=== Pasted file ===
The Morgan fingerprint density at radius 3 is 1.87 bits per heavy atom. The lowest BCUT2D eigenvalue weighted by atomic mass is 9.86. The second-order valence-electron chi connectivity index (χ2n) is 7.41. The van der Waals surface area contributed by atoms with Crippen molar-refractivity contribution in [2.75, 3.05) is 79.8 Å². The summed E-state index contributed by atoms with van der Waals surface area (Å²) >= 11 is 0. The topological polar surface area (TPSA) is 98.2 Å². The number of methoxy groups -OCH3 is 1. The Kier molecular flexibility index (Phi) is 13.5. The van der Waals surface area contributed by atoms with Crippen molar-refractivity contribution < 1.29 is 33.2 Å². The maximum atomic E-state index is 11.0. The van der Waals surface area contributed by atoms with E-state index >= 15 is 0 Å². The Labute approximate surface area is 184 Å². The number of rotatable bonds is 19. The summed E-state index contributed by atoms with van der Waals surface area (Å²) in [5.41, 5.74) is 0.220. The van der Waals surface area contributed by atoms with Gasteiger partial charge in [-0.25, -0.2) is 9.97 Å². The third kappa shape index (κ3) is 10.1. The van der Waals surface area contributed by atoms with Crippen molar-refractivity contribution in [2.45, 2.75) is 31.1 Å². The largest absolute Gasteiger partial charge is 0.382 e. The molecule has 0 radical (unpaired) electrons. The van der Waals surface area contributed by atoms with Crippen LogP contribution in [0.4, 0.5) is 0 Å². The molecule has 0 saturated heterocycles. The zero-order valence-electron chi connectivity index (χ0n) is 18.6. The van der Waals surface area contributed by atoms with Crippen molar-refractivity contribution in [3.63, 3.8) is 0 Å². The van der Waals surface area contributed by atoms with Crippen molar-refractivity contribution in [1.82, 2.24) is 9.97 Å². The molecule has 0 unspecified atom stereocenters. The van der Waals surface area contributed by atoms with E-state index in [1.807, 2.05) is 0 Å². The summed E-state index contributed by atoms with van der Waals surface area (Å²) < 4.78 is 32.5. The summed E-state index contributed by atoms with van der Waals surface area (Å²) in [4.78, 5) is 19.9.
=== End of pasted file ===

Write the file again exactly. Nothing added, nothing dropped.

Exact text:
The Morgan fingerprint density at radius 3 is 1.87 bits per heavy atom. The lowest BCUT2D eigenvalue weighted by atomic mass is 9.86. The second-order valence-electron chi connectivity index (χ2n) is 7.41. The van der Waals surface area contributed by atoms with Crippen molar-refractivity contribution in [2.75, 3.05) is 79.8 Å². The summed E-state index contributed by atoms with van der Waals surface area (Å²) >= 11 is 0. The topological polar surface area (TPSA) is 98.2 Å². The number of methoxy groups -OCH3 is 1. The Kier molecular flexibility index (Phi) is 13.5. The van der Waals surface area contributed by atoms with Crippen molar-refractivity contribution < 1.29 is 33.2 Å². The maximum atomic E-state index is 11.0. The van der Waals surface area contributed by atoms with E-state index >= 15 is 0 Å². The Labute approximate surface area is 184 Å². The number of rotatable bonds is 19. The summed E-state index contributed by atoms with van der Waals surface area (Å²) in [5.41, 5.74) is 0.220. The van der Waals surface area contributed by atoms with Gasteiger partial charge in [-0.25, -0.2) is 9.97 Å². The third kappa shape index (κ3) is 10.1. The van der Waals surface area contributed by atoms with Crippen molar-refractivity contribution in [2.45, 2.75) is 31.1 Å². The largest absolute Gasteiger partial charge is 0.382 e. The molecule has 0 radical (unpaired) electrons. The van der Waals surface area contributed by atoms with Crippen LogP contribution in [0.4, 0.5) is 0 Å². The molecule has 0 saturated heterocycles. The zero-order valence-electron chi connectivity index (χ0n) is 18.6. The van der Waals surface area contributed by atoms with Crippen molar-refractivity contribution in [3.63, 3.8) is 0 Å². The van der Waals surface area contributed by atoms with Crippen molar-refractivity contribution in [1.82, 2.24) is 9.97 Å². The molecule has 0 unspecified atom stereocenters. The van der Waals surface area contributed by atoms with E-state index in [1.807, 2.05) is 0 Å². The summed E-state index contributed by atoms with van der Waals surface area (Å²) < 4.78 is 32.5. The summed E-state index contributed by atoms with van der Waals surface area (Å²) in [4.78, 5) is 19.9.